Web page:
Unplanned Pregnancy by Age

What to Do with an Unplanned Pregnancy After 50

You never thought you’d have a surprise pregnancy at 50 or later. But, now that it’s here, what can you do? Find answers to all of your questions here.

When you’re in your 50s, the last thing on your mind is a baby. You’re probably thinking about retirement plans, becoming a grandparent and all the joys that the last half of your life will bring.

So, when you saw those double pink lines, your mind went into shock. You didn’t even know a surprise pregnancy at 50 was even possible – but the test in front of you tells you differently.

It’s normal to be completely overwhelmed and panicked at this point. You probably don’t know anyone who’s gone through this at your age, and you may not know where to start.

Luckily, this article is here to help.

Below, find answers to all of your questions about an unplanned pregnancy after 50, including the options you have moving forward.

How is a Surprise Pregnancy at 50 or Later Even Possible?

Most women who have an unplanned pregnancy at 50 years old or older mistakenly believe that they can no longer conceive naturally. Many of these women have been experiencing the symptoms of menopause (hot flashes, irregular periods, low sex drive, etc.), leading them to think that birth control is not necessary at their age. Unfortunately, before menopause, there’s a period called perimenopause – the most common reason why an unplanned pregnancy at age 50 or later occurs.

During perimenopause, your body is releasing fewer and fewer eggs (hence your irregular periods). But, contrary to popular belief, you can still naturally conceive at this age. Sure, the chances of accidental pregnancy at 50 or later are very low – but they’re not impossible.

You’re proof of that.

If you think you’re pregnant because of a missed period and other symptoms, make sure to take a pregnancy test at home or at your doctor’s office. Many pregnancy symptoms resemble pre-menstrual syndrome or menopause, so you’ll need to officially confirm your surprise pregnancy at 50 or later before moving forward.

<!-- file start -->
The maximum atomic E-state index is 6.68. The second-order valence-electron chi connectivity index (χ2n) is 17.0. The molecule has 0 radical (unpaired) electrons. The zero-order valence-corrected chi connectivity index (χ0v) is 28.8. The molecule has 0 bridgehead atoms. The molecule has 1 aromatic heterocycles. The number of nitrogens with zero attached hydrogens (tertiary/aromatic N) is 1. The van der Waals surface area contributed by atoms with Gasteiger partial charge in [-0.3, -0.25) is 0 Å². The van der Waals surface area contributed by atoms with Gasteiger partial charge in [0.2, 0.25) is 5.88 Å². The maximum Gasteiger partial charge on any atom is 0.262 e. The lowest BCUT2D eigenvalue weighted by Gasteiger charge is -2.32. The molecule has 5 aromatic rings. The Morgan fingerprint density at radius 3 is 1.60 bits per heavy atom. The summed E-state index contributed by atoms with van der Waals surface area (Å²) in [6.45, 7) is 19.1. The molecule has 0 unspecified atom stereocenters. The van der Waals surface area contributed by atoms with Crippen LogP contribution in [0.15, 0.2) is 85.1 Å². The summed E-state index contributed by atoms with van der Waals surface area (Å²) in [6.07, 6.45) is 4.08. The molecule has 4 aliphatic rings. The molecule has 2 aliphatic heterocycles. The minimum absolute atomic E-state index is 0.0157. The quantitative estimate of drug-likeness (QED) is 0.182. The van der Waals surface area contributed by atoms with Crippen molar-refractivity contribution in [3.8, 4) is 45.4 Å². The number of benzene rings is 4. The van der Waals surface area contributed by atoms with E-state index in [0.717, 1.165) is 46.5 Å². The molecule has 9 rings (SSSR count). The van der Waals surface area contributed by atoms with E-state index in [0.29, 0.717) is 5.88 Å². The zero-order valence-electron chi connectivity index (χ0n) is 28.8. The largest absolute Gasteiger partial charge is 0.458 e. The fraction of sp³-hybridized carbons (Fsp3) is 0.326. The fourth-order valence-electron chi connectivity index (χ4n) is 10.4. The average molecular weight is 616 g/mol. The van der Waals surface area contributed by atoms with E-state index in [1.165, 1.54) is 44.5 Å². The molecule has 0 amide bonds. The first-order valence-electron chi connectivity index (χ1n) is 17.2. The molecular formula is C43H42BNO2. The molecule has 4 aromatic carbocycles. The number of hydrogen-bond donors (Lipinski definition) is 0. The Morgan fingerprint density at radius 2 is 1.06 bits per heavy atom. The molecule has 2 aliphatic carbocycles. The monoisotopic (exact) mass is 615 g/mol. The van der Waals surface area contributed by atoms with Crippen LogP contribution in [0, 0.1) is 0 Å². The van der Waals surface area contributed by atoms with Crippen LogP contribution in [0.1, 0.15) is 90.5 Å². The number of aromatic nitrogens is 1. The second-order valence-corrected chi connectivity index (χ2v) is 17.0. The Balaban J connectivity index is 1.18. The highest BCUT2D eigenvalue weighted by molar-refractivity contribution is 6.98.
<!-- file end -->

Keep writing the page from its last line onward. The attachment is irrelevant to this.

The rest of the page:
First: Talk to Your Doctor About Your Unplanned Pregnancy After 50

If you think you have an unplanned pregnancy after 50, your most important resource will be your OBGYN. Pregnancy in your 50s is much different from even just a decade earlier; you’ll need to take certain precautions to ensure your health during the next nine months.

While pregnancy in your 50s is not impossible, it does come with increased risks that need to be monitored by a medical professional:

  • Preeclampsia
  • Ectopic pregnancy
  • High blood pressure
  • Gestational diabetes
  • Miscarriage
  • Premature delivery or cesarean section
  • Stillbirth

It’s also more likely that your child will have a higher risk of:

  • Learning disabilities
  • Birth defects
  • Chromosome-related disorders and syndromes
  • Low birth weight

Your own health will also play a role in the probability of a healthy unplanned pregnancy at 50 or later. If you have preexisting conditions, carrying a pregnancy to term may put your own life at risk. That’s why your health and your doctor’s recommendations are the No. 1 consideration for the future of your accidental pregnancy after 50.

Your Options for an Unplanned Pregnancy at 50

A surprise pregnancy after 50 is exactly that – something you didn’t plan on. But, now that you’re in this situation, you’ll need to think hard about the paths ahead of you.